Before we get started, a warning. What you’re about to read is going to sound at first like something cooked up by the same folks who gave us the oxymoronic (and otherwise moronic) advertising slogan “Clean Coal.” It will sound like a fantasy story even a Fox News anchor would not dare announce: “Coal—The Biodiversity Fuel.”
In a paper being published in the journal Conservation Biology, researchers in the Czech Republic, who have been studying bees and wasps, report that some of that country’s endangered species, including four insects that had been presumed regionally extinct, have turned up instead thriving in the fly ash heaps at coal-fired power plants.
Fly ash, as the paper helpfully explains, is what’s left over after a power plant burns coal, and it’s composed of “glass-like particles of mineral residua which are carried out of the boiler in the flow of exhaust gases,” plus bottom ash, boiler slag, and “flue gas desulphurization materials.” To be clear, the “fly” in “fly ash” is not a reference to insects; rather, it has to do with the fact that the substance is so light and fine that it flies up during combustion.
The study found 227 species of bees and wasps, including 35 that were endangered or critically endangered, living at two power plant sites. Some of these insects are important pollinators, and others may be valuable as predators and parasitoids for controlling agricultural pests. According to lead author Robert Tropek, an entomologist with the Czech Academy of Sciences, a follow-up paper will look at five other invertebrate groups also making their last stand on fly ash waste.
Among the creatures populating this man-made habitat, for instance, is a tiger beetle, Cicindela arenaria viennensis (pictured at right), a remarkably swift predator known as the cheetah of the insect world. Like many of the species in the current study, that beetle thrives in inland dunes and banks of drift sand, a habitat that has been systematically eliminated from much of Central Europe to make “wasteland.” Tropek says he came up with the idea for the study after photographs of fly ash deposits reminded him of that lost habitat. (Tropek said the study was funded by the Czech Science Foundation and the University of South Bohemia. Power industry involvement was limited to the sites that allowed access to the power plants and agreed to hold off on reclamation pending the results of the research.)
Tropek has spent much of the past 10 years studying the wildlife of man-made wastelands, partly because he likes the spirit of these abandoned sites and partly because they have become genuinely important habitats. “The evidence is accumulating,” he and his co-authors write, “that various post-industrial barrens, such as quarries, gravel pits, spoil heaps and brownfields, often harbor biotic communities of high conservation value, providing refuges for many species vanishing from human-affected landscapes.” These are the only places left for animals to hide out when everything else is in ruins.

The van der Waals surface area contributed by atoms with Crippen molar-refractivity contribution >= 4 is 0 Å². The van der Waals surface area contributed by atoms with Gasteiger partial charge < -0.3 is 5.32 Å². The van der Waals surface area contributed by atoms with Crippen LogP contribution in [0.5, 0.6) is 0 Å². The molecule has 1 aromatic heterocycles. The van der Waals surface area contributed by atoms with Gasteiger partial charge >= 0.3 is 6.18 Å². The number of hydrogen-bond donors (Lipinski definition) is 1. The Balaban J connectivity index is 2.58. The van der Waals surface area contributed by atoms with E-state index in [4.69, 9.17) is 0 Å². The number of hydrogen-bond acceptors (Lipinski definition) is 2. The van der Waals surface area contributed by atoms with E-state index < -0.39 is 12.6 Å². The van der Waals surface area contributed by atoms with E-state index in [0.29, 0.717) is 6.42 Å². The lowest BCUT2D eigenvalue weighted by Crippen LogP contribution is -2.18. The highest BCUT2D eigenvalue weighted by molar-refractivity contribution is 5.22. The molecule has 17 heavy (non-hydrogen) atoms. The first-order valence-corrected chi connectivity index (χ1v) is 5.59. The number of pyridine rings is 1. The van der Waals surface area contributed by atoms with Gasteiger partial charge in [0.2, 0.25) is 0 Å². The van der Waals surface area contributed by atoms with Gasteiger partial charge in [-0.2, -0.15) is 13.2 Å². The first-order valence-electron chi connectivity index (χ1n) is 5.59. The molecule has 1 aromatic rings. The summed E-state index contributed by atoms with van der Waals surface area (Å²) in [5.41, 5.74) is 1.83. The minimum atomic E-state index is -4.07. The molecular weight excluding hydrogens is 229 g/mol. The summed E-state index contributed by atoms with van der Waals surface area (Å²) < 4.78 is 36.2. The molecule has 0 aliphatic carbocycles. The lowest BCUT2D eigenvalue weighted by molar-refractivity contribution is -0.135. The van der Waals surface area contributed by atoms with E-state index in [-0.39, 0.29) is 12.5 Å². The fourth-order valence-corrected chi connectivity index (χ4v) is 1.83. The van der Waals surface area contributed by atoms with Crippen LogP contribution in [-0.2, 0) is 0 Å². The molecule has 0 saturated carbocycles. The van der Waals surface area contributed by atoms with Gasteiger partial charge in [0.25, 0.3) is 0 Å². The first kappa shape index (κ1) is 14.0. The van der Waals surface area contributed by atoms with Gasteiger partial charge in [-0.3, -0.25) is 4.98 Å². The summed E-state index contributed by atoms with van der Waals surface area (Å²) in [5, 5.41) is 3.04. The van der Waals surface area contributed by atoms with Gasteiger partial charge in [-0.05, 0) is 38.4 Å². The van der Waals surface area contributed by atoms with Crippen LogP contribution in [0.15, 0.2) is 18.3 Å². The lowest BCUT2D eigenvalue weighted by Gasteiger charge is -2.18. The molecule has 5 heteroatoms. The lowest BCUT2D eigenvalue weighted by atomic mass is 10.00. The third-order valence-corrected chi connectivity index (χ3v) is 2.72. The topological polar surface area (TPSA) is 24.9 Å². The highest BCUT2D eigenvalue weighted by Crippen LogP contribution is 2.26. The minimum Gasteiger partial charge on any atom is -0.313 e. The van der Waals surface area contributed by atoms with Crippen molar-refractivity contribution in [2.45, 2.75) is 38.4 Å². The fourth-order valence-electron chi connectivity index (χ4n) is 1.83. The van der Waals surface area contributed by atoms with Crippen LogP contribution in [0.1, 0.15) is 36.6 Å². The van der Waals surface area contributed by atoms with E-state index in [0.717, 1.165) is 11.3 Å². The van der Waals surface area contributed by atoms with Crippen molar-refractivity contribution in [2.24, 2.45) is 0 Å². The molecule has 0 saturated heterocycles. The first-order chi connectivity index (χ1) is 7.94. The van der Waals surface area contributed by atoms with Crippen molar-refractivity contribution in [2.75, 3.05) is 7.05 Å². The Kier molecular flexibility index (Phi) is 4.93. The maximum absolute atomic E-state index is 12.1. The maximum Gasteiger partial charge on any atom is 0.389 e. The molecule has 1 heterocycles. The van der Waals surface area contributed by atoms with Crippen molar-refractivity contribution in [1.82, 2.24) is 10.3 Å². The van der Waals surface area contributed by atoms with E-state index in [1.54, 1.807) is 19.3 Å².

To complicate matters, fly ash wastelands are disappearing, being covered over with dirt or planted to minimize the human health hazards of airborne fly ash waste, which may include lung damage. In an email, Tropek acknowledges the difficulty of the issue. The solutions are “quite good for the human environment. On the other hand, it is fatal for the newly established [animal] communities originally specializing in the drift sands.” His ambition is that the coal ash heaps will last at least until people—or power companies—come to their senses and begin “effective restoration of natural habitats.” At that point, “the postindustrial refuges would be the species pool for recolonizing newly restored plots.”
The phenomenon of species forced to find refuge among industrial waste is also common in the United States. What Tropek and his co-authors are reporting, says Lisa Evans, an attorney with the U.S. environmental group Earthjustice, is “not as strange as you think, in terms of coal ash impoundments being used as wildlife habitats.” There are 1070 such impoundments and another 350 coal ash landfills in this country, according to the official count, and they are located generally close to the power plants that produced them. These facilities are often hazardous for humans. In December 2008, for instance, the earthen wall at a coal ash impoundment in Harriman, Tennessee, burst open and dumped 1.7 million cubic yards of waste onto nearby neighborhoods.
For birds, amphibians, and possibly other animals, these compounds are “an attractive nuisance,” the equivalent of toxic waste sites doubling as playgrounds for city children. Biologists use the term “population sinks” to describe them, says Evans. “From the outside they look like habitat for critters, but because of the toxic chemicals in the ash, it becomes their last resting place. They’re attracted to it, but they don’t get out.” A study last year at a power plant in South Carolina, for instance, found that birds nesting around coal fly ash basins inadvertently contaminated their young with arsenic, selenium, cadmium, and strontium. Multiple studies found that amphibians at the same site suffered profound developmental problems and increased mortality.
So, no, coal is never actually going to become the biodiversity fuel, especially given its richly destructive record of mountaintop removal, acid rain, mercury contamination, and, of course, global warming. But the new studies suggest a fresh way for coal-burning companies to clean up their dirty reputations. Skip the clever advertising campaigns. Instead, spend money to dispose of coal fly ash safely for people and wildlife alike. Then spend a little more to relocate the desperate menagerie huddled in those fly ash heaps to some restored version of their natural habitat.
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